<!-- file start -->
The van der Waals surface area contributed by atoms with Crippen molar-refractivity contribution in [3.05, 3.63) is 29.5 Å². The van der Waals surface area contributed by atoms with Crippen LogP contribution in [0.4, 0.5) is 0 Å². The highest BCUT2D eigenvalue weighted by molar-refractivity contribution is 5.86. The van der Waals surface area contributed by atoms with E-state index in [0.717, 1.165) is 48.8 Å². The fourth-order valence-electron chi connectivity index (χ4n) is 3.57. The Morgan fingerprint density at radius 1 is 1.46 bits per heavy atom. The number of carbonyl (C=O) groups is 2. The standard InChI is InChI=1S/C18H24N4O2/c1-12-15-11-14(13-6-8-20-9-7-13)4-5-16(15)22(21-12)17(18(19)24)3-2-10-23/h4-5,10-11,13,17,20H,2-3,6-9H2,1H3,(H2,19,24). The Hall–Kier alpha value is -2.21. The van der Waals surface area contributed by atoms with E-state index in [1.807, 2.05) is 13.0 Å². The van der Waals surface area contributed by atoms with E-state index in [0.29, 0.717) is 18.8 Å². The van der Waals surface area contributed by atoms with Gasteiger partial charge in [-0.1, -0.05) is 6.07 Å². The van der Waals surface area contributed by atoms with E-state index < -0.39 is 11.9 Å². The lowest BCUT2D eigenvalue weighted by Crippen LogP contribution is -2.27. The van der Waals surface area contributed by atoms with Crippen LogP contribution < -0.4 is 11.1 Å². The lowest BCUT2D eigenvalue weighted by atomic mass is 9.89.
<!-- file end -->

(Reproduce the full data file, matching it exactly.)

The van der Waals surface area contributed by atoms with Crippen molar-refractivity contribution in [3.05, 3.63) is 29.5 Å². The van der Waals surface area contributed by atoms with Crippen LogP contribution in [0.4, 0.5) is 0 Å². The highest BCUT2D eigenvalue weighted by molar-refractivity contribution is 5.86. The van der Waals surface area contributed by atoms with E-state index in [0.717, 1.165) is 48.8 Å². The fourth-order valence-electron chi connectivity index (χ4n) is 3.57. The Morgan fingerprint density at radius 1 is 1.46 bits per heavy atom. The number of carbonyl (C=O) groups is 2. The standard InChI is InChI=1S/C18H24N4O2/c1-12-15-11-14(13-6-8-20-9-7-13)4-5-16(15)22(21-12)17(18(19)24)3-2-10-23/h4-5,10-11,13,17,20H,2-3,6-9H2,1H3,(H2,19,24). The Hall–Kier alpha value is -2.21. The van der Waals surface area contributed by atoms with E-state index in [1.807, 2.05) is 13.0 Å². The van der Waals surface area contributed by atoms with E-state index in [0.29, 0.717) is 18.8 Å². The van der Waals surface area contributed by atoms with Gasteiger partial charge in [-0.1, -0.05) is 6.07 Å². The van der Waals surface area contributed by atoms with E-state index < -0.39 is 11.9 Å². The lowest BCUT2D eigenvalue weighted by Crippen LogP contribution is -2.27. The van der Waals surface area contributed by atoms with Crippen LogP contribution < -0.4 is 11.1 Å². The lowest BCUT2D eigenvalue weighted by atomic mass is 9.89.